Patients with broncholithiasis can present with a variety of symptoms. The most common symptoms include persistent cough, hemoptysis, recurrent pneumonia, wheezing, and dyspnea. Lithoptysis, or expectoration of small stones, is a rare but pathognomonic sign of broncholithiasis. Broncholithiasis can result in a number of complications, including erosion of broncholiths into the bronchial wall, resulting in airway obstruction and/or hemoptysis, as well as erosion into the esophagus or vasculature.
Chest radiographs can reveal calcification of the hilar and mediastinal lymph nodes, parenchymal calcification, or obstruction of the airways leading to atelectasis, mucoid impaction, bronchiectasis, or airtrapping. Other manifestations include migration or disappearance of a calcific focus.
The management of broncholithiasis is dependent on the degree of symptoms as well as the size and location of the broncholiths. Possible interventions include flexible bronchoscopy, rigid bronchoscopy, and surgical management. Utilizing bronchoscopy for the removal of broncholiths can be difficult due to the embedding of the stone into surrounding structures, large size, and difficulty crushing the stone.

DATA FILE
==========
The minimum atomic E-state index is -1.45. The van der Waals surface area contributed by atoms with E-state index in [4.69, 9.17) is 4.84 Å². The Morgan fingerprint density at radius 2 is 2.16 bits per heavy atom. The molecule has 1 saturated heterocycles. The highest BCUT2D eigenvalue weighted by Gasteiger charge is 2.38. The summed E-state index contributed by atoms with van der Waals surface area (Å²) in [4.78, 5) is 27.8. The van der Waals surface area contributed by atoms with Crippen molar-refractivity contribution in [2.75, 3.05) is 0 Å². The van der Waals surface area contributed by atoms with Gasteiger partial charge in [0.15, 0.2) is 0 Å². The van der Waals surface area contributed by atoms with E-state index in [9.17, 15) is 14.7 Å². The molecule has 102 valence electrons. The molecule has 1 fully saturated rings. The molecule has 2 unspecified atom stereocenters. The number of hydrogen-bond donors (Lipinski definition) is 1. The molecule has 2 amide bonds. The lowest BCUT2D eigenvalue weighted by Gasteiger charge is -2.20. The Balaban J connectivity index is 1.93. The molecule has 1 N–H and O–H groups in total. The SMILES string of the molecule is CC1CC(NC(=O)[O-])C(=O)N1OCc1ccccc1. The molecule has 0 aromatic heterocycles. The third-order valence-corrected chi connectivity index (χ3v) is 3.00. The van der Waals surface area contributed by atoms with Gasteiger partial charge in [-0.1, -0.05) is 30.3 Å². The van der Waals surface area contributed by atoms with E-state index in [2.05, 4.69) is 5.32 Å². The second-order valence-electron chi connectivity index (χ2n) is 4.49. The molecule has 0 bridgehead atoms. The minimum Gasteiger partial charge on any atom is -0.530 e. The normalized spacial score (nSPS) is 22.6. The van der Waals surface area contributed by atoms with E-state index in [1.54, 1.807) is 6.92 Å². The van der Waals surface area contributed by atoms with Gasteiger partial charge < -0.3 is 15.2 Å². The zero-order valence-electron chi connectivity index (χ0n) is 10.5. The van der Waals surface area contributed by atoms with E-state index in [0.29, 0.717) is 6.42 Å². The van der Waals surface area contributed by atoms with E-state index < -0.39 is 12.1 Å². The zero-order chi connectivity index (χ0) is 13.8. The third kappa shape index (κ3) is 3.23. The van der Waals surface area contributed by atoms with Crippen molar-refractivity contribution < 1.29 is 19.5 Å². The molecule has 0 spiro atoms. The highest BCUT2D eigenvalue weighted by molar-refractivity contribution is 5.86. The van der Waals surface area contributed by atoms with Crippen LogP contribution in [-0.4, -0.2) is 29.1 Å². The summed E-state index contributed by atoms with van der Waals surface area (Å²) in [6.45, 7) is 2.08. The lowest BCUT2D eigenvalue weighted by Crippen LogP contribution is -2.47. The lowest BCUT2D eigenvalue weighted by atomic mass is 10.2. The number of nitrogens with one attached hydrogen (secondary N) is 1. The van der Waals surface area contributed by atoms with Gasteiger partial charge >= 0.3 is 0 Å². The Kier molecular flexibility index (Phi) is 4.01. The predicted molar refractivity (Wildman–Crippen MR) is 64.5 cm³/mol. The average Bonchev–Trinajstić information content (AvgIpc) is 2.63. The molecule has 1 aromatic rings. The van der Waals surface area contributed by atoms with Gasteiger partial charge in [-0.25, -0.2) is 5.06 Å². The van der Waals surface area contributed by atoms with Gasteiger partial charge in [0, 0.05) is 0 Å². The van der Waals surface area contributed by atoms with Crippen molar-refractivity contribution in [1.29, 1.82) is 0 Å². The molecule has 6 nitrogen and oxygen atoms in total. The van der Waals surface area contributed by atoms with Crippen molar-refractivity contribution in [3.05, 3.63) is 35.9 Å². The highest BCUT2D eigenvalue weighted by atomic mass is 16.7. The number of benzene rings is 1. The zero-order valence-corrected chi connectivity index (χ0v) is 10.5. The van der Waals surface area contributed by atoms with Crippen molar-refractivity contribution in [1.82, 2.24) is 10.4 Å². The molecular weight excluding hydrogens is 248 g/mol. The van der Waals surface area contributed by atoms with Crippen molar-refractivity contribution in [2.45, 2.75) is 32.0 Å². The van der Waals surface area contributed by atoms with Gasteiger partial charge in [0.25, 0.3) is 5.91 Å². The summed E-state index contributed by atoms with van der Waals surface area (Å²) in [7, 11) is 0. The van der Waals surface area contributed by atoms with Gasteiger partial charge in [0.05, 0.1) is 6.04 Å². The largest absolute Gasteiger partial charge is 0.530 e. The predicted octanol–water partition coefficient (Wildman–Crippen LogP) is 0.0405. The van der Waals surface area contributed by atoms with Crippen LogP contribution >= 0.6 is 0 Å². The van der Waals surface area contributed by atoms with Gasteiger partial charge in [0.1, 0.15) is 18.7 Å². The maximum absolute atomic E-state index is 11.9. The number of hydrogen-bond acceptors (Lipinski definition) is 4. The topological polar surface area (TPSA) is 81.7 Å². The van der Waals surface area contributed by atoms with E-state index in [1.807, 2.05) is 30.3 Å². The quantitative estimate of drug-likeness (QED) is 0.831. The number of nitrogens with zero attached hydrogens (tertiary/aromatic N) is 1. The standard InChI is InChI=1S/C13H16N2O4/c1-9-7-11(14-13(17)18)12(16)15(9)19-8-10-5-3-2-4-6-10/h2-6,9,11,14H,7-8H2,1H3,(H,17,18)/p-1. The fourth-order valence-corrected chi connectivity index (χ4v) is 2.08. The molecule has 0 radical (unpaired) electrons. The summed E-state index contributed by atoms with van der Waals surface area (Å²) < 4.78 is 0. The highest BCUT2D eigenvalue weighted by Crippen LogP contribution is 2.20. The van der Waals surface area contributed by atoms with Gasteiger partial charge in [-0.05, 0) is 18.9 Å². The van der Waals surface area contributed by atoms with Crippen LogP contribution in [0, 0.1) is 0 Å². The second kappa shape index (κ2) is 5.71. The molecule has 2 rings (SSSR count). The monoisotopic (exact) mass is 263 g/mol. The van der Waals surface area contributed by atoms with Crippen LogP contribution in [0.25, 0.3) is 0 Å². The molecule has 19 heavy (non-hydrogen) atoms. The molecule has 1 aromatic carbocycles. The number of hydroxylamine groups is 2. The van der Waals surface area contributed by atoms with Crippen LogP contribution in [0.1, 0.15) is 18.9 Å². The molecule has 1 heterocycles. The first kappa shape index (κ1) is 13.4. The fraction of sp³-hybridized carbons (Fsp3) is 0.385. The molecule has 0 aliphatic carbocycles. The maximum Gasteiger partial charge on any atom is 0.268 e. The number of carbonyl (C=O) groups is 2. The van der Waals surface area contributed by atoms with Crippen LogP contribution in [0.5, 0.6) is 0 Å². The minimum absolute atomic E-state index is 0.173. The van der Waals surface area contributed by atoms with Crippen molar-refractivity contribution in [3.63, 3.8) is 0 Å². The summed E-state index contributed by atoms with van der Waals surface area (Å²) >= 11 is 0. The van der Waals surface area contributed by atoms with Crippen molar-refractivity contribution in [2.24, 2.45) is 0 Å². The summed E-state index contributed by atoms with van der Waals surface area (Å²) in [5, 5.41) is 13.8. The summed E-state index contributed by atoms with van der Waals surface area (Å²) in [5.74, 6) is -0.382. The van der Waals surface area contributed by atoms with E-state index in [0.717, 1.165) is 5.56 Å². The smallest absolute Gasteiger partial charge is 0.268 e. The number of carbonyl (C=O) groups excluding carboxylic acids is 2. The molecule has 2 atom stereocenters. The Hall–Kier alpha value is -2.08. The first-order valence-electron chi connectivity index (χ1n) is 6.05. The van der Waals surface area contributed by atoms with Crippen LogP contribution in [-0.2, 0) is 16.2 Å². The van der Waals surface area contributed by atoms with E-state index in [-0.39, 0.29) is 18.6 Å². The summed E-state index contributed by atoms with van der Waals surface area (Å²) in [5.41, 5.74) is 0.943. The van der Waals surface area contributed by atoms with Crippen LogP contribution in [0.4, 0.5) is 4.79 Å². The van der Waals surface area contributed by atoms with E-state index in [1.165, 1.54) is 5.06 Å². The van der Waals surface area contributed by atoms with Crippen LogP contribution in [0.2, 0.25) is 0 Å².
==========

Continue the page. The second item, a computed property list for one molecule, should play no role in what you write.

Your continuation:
Flexible bronchoscopy can be used to establish a diagnosis, as well as for the removal of broncholiths. Success rates using flexible bronchoscopy for the removal of broncholiths is reported to be approximately 30%, and there have been reports2–4 utilizing balloon catheters and tripod forceps with success, especially in cases where a loose broncholith is present. Complications can include hemoptysis and central airway obstruction due to a loose stone.
Rigid bronchoscopy is also employed for the removal of broncholiths with success rates ranging from 67 to 87%.5 Several institutions have described the use of Nd-YAG and holmium-YAG lasers to fragment large endobronchial stones.3,5 Complications associated with lasers include perforation of the bronchial wall and hemorrhage.